The Future of Welsh Literature
Susan Karen Burton has won the 2020 New Welsh Writing Awards: Rheidol Prize for Prose with a Welsh Theme or Setting with an excerpt from her biographical non-fiction manuscript, The Transplantable Roots of Catharine Huws Nagashima.
The piece, which describes a meeting with a Welsh migrant to Japan, is a “work in progress tentatively entitled Hiraeth in Japan”, which “tells the life stories of several Welsh settlers in the archipelago from the nineteenth century to the present day.” It also, apparently, “examines the influence of Welsh culture on the Japanese nation, from a growing Japanese fanbase for the Welsh rugby team to the efforts of one enthusiastic Japanese professor to teach the Welsh language to a class of Tokyo undergraduates.”
Norwich based Burton – an oral historian and non-fiction writer who spent over a decade in Japan collecting the life stories of British migrants – wins a cheque for £1,000 as an advance against e-publication by the New Welsh Rarebyte imprint next year, a positive critique by leading literary agent Cathryn Summerhayes of Curtis Brown and a year-long subscription to New Welsh Review.
RHEIDOL PRIZE FOR PROSE WITH A WELSH THEME OR SETTING WINNERS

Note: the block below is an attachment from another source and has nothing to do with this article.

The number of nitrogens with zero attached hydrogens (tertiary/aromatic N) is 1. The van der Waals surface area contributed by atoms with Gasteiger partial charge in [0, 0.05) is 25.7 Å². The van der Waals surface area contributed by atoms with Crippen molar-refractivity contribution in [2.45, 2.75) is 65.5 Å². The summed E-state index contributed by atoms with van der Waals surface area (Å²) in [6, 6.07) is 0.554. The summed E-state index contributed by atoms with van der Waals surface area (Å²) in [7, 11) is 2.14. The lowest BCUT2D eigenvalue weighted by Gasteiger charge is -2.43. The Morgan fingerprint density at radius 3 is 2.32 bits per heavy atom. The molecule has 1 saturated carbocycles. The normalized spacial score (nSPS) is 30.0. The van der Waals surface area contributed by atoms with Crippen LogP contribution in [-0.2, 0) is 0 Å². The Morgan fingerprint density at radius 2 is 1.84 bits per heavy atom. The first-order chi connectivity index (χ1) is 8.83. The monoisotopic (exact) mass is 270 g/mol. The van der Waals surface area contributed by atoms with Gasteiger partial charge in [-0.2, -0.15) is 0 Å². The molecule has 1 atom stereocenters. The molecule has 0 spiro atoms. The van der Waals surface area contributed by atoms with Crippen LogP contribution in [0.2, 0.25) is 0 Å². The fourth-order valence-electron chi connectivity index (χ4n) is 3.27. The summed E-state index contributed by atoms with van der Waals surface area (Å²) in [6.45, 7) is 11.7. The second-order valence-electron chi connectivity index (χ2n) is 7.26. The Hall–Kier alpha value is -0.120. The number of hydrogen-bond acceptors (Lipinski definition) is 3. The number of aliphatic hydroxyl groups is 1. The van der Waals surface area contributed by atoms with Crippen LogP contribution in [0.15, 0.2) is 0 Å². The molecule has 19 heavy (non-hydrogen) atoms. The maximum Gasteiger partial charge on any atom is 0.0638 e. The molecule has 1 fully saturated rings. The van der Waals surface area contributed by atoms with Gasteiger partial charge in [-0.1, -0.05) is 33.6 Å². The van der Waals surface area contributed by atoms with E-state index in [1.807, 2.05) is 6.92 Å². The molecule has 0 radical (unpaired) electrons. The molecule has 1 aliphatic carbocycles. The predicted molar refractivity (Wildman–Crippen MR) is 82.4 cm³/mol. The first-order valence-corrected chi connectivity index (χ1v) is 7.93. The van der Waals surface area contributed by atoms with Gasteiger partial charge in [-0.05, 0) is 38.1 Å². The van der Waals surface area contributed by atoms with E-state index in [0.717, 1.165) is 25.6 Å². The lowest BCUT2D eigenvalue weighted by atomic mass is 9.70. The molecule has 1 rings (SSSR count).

FIRST PLACE: Susan Karen Burton (Norwich, England) – The Transplantable Roots of Catharine Huws Nagashima
SECOND PLACE: Jonathan Edwards (Crosskeys, Wales) – Some News from the Teaching Profession
THIRD PLACE: Ruby D. Jones (Cardiff, Wales) – An Anatomy of Shame
Judge and New Welsh Review editor Gwen Davies commented:
“This is absolutely beautiful writing. Its subject – Catharine, the daughter of Welsh architect Richard Huws and artist and poet Edrica – is presented as being utterly at one with her surroundings, as is the author in her Japanese setting. So superb is this essay’s visualisation of physical space and loving detail lavished on objects and the places we call home that I assumed she must be a professional writer on architecture.
“The interiority of her strikingly female style (though this was judged anonymously) hits the perfect register between cool fact, analysis, compelling narrative arc, cultural hinterland of historical detail, perception of character in a celebration of a mid-century matriarch, and personal voice. These are the merits of great non-fiction writing. The links between North Wales and Japan are kept flowing, while a keen focus is kept on Catharine in her Japanese home and milieu.
“This is no traditional account of a dusty corner of the Welsh diaspora. Catharine and her new home are metropolitan and international, as is the author’s outlook. This is a superlative exploration of national identity and the possibility (or not) of hybrid identity. I am delighted that Susan joins Eluned Gramich, our first Awards winner in 2015, in presenting the intricacy of Japan to a Welsh and UK readership.”
Image (above) © 2020 New Welsh Review